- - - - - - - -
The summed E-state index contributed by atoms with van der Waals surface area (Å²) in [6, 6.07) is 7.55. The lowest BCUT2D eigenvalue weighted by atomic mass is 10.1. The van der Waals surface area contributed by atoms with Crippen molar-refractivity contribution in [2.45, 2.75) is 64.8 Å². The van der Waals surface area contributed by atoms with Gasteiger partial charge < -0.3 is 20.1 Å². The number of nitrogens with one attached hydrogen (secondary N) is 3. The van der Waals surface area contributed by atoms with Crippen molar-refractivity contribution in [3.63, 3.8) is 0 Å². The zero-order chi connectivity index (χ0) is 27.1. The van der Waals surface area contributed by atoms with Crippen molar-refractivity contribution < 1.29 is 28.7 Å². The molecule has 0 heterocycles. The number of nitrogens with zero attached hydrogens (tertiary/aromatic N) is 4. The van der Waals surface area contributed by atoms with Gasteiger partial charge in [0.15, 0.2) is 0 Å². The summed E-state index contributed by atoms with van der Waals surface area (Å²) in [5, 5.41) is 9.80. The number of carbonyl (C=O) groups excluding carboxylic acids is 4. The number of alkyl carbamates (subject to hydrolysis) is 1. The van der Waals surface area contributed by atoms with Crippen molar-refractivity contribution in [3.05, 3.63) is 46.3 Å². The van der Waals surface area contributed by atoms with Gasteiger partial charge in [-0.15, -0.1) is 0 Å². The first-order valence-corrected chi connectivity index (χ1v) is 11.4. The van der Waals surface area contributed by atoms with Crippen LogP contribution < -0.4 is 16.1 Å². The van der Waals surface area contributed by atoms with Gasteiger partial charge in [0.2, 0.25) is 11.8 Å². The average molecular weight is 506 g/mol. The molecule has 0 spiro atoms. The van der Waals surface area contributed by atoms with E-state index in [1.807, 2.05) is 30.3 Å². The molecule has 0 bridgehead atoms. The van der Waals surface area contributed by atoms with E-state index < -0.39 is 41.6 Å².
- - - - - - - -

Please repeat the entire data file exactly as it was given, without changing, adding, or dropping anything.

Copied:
The summed E-state index contributed by atoms with van der Waals surface area (Å²) in [6, 6.07) is 7.55. The lowest BCUT2D eigenvalue weighted by atomic mass is 10.1. The van der Waals surface area contributed by atoms with Crippen molar-refractivity contribution in [2.45, 2.75) is 64.8 Å². The van der Waals surface area contributed by atoms with Gasteiger partial charge < -0.3 is 20.1 Å². The number of nitrogens with one attached hydrogen (secondary N) is 3. The van der Waals surface area contributed by atoms with Crippen molar-refractivity contribution in [3.63, 3.8) is 0 Å². The zero-order chi connectivity index (χ0) is 27.1. The van der Waals surface area contributed by atoms with Crippen molar-refractivity contribution < 1.29 is 28.7 Å². The molecule has 0 heterocycles. The number of nitrogens with zero attached hydrogens (tertiary/aromatic N) is 4. The van der Waals surface area contributed by atoms with Gasteiger partial charge in [0.15, 0.2) is 0 Å². The summed E-state index contributed by atoms with van der Waals surface area (Å²) in [5, 5.41) is 9.80. The number of carbonyl (C=O) groups excluding carboxylic acids is 4. The number of alkyl carbamates (subject to hydrolysis) is 1. The van der Waals surface area contributed by atoms with Crippen molar-refractivity contribution in [3.05, 3.63) is 46.3 Å². The van der Waals surface area contributed by atoms with Gasteiger partial charge in [-0.15, -0.1) is 0 Å². The first-order valence-corrected chi connectivity index (χ1v) is 11.4. The van der Waals surface area contributed by atoms with Crippen LogP contribution < -0.4 is 16.1 Å². The van der Waals surface area contributed by atoms with Gasteiger partial charge in [0.2, 0.25) is 11.8 Å². The average molecular weight is 506 g/mol. The molecule has 0 spiro atoms. The van der Waals surface area contributed by atoms with E-state index in [1.807, 2.05) is 30.3 Å². The molecule has 0 bridgehead atoms. The van der Waals surface area contributed by atoms with E-state index < -0.39 is 41.6 Å².